“The right to protest means very little if it doesn’t include the right to disrupt. Interruption has long been at the heart of effective protest strategies. Some of the most successful and celebrated non-violent protests in history have focused on economic disruption – from lunch counter sit-ins in the USA during the 1960s civil rights movement, to economic sanctions imposed on South Africa during the 1980s in the struggle to end apartheid.

"As the NSW Supreme Court noted more than a decade ago: ‘It is of the nature of a protest that others will be affected and that their routines will be, at least ephemerally, interrupted’ (Commissioner of Police v Langosch [2012] NSWSC 499, [33]).”

For example, the ‘Green Bans’ was a form of economically-disruptive direct action that saved several historical sites and, most notably, the Rocks in Sydney which at the time was to be demolished to make way for office towers. From June 1971, up until 1974, unionised workers with the NSW Builders Labourers Federation would halt any work associated with these developments. Ultimately, this form of direct action economically harmed developers and investors, as developments were put to a halt. Ultimately, planned developments ceased, as labourers withdrew labour and communities mobilised to prevent the developments from taking place. This protected the environment and sites such as the Rocks which the community still holds dear today.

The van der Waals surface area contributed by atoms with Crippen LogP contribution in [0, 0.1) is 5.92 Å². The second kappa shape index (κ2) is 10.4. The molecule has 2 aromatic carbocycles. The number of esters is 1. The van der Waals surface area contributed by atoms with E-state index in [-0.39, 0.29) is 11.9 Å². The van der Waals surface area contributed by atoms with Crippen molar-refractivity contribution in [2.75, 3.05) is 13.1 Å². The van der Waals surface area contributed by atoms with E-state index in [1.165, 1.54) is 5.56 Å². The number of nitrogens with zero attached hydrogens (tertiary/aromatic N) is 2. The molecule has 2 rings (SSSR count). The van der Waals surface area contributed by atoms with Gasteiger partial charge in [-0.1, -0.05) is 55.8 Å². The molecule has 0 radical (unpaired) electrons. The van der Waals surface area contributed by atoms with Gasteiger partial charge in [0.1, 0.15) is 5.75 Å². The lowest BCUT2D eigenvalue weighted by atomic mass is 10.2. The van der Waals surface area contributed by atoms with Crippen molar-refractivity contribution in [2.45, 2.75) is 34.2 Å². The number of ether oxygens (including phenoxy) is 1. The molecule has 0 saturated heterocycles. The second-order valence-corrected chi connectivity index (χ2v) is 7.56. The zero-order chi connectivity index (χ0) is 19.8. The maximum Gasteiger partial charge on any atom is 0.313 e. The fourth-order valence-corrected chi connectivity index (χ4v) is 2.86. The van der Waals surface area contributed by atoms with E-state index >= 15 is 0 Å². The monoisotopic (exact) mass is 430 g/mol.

Of importance, even at the time of these bans, media outlets often declared the action as authoritarian and extreme. Additionally, In January 1974, members of the union, activists and residents squatted in Victoria Street, Potts Point to halt a development. The NSW police conducted a raid and carried out mass evictions of squatters who were barricading themselves to the property.

How does Australia compare to other liberal democracies?

Currently, several other liberal democracies are also attempting to water down the right to protest, particularly in regards to environmental protests.

The United States has a plethora of anti-protest legislation targeting direct action. Most recently, in the aftermath of ‘Black Lives Matter’ protest movement in 2020, eight states passed laws increasing penalties for “blocking traffic, tearing down monuments and other unlawful behaviour during a protest or riot”.

In the aftermath of the Dakota Access Pipeline protests, whereby First Nations activists and supporters attempted to block the construction of an oil pipeline, 141 people were arrested and faced felony charges. One of the organisers was sentenced to eight years in federal prison for damaging an energy facility. Throughout the protest, more than 300 people were injured, with the ACLU describing law enforcement agencies and the national guard as “creating a militarised environment to shut down free speech”.

In Canada, documents revealed police had authority to shoot Indigenous protestors who sought to block pipeline constructions. In fact, in the aftermath of pipeline and railway protests by Indigenous activists in 2020, the Legislative assembly of Alberta introduced the Critical Infrastructure Defence Act. This prohibits direct action in the form of protest, blockades and similar activities which interferes with critical infrastructure, including pipelines and mines.

Overall, it is clear Australia has restricted the ability for activists and the broader community to engage in meaningful forms of protest and direct action. Across many liberal democracies, the protection of property and the economy has been given greater weight than the crucial and essential freedom to protest.

Amal Naser was the Human Rights Defender intern at the Australian Human Rights Institute for summer 2022/23.